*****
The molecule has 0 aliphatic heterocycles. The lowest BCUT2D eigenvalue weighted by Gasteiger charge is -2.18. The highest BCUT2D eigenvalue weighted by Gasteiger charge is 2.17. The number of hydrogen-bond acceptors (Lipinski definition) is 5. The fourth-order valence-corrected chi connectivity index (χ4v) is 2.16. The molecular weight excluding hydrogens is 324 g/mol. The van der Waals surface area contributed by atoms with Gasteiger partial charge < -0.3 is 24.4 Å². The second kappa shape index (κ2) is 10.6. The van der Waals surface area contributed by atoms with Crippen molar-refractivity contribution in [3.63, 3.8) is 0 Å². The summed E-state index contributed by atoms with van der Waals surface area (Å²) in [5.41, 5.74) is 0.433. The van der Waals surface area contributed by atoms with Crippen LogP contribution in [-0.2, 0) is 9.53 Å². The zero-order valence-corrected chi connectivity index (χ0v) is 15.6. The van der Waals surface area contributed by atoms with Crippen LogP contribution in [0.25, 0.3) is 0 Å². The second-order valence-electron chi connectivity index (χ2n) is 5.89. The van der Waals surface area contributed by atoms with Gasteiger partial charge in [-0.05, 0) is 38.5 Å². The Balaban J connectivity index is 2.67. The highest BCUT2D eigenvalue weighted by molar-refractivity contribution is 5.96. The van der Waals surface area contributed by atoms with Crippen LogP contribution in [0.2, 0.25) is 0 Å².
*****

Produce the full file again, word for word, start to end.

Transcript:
The molecule has 0 aliphatic heterocycles. The lowest BCUT2D eigenvalue weighted by Gasteiger charge is -2.18. The highest BCUT2D eigenvalue weighted by Gasteiger charge is 2.17. The number of hydrogen-bond acceptors (Lipinski definition) is 5. The fourth-order valence-corrected chi connectivity index (χ4v) is 2.16. The molecular weight excluding hydrogens is 324 g/mol. The van der Waals surface area contributed by atoms with Gasteiger partial charge < -0.3 is 24.4 Å². The second kappa shape index (κ2) is 10.6. The van der Waals surface area contributed by atoms with Crippen molar-refractivity contribution in [3.63, 3.8) is 0 Å². The summed E-state index contributed by atoms with van der Waals surface area (Å²) in [5.41, 5.74) is 0.433. The van der Waals surface area contributed by atoms with Crippen LogP contribution in [-0.2, 0) is 9.53 Å². The zero-order valence-corrected chi connectivity index (χ0v) is 15.6. The van der Waals surface area contributed by atoms with Crippen LogP contribution in [0.25, 0.3) is 0 Å². The second-order valence-electron chi connectivity index (χ2n) is 5.89. The van der Waals surface area contributed by atoms with Gasteiger partial charge in [-0.05, 0) is 38.5 Å². The Balaban J connectivity index is 2.67. The highest BCUT2D eigenvalue weighted by molar-refractivity contribution is 5.96. The van der Waals surface area contributed by atoms with Crippen LogP contribution in [0.2, 0.25) is 0 Å².